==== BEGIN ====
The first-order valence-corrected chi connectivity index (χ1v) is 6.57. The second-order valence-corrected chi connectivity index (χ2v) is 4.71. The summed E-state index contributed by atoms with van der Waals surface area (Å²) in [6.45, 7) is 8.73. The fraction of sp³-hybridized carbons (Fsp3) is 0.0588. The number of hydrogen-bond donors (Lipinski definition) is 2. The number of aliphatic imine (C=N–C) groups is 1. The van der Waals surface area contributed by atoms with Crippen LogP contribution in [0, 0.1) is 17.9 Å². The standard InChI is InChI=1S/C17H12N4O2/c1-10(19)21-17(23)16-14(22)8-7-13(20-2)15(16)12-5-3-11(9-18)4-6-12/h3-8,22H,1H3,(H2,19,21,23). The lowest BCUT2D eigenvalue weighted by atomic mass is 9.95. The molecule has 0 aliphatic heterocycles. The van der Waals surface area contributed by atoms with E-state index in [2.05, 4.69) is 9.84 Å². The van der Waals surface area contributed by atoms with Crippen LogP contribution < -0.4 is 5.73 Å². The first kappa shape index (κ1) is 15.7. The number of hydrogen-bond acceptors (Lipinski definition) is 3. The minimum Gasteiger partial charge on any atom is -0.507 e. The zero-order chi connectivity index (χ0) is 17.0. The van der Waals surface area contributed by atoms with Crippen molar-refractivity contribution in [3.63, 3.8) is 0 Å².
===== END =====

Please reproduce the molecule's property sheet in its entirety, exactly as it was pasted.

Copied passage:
The first-order valence-corrected chi connectivity index (χ1v) is 6.57. The second-order valence-corrected chi connectivity index (χ2v) is 4.71. The summed E-state index contributed by atoms with van der Waals surface area (Å²) in [6.45, 7) is 8.73. The fraction of sp³-hybridized carbons (Fsp3) is 0.0588. The number of hydrogen-bond donors (Lipinski definition) is 2. The number of aliphatic imine (C=N–C) groups is 1. The van der Waals surface area contributed by atoms with Crippen LogP contribution in [0, 0.1) is 17.9 Å². The standard InChI is InChI=1S/C17H12N4O2/c1-10(19)21-17(23)16-14(22)8-7-13(20-2)15(16)12-5-3-11(9-18)4-6-12/h3-8,22H,1H3,(H2,19,21,23). The lowest BCUT2D eigenvalue weighted by atomic mass is 9.95. The molecule has 0 aliphatic heterocycles. The van der Waals surface area contributed by atoms with E-state index in [2.05, 4.69) is 9.84 Å². The van der Waals surface area contributed by atoms with Crippen LogP contribution < -0.4 is 5.73 Å². The first kappa shape index (κ1) is 15.7. The number of hydrogen-bond acceptors (Lipinski definition) is 3. The minimum Gasteiger partial charge on any atom is -0.507 e. The zero-order chi connectivity index (χ0) is 17.0. The van der Waals surface area contributed by atoms with Crippen molar-refractivity contribution in [3.63, 3.8) is 0 Å².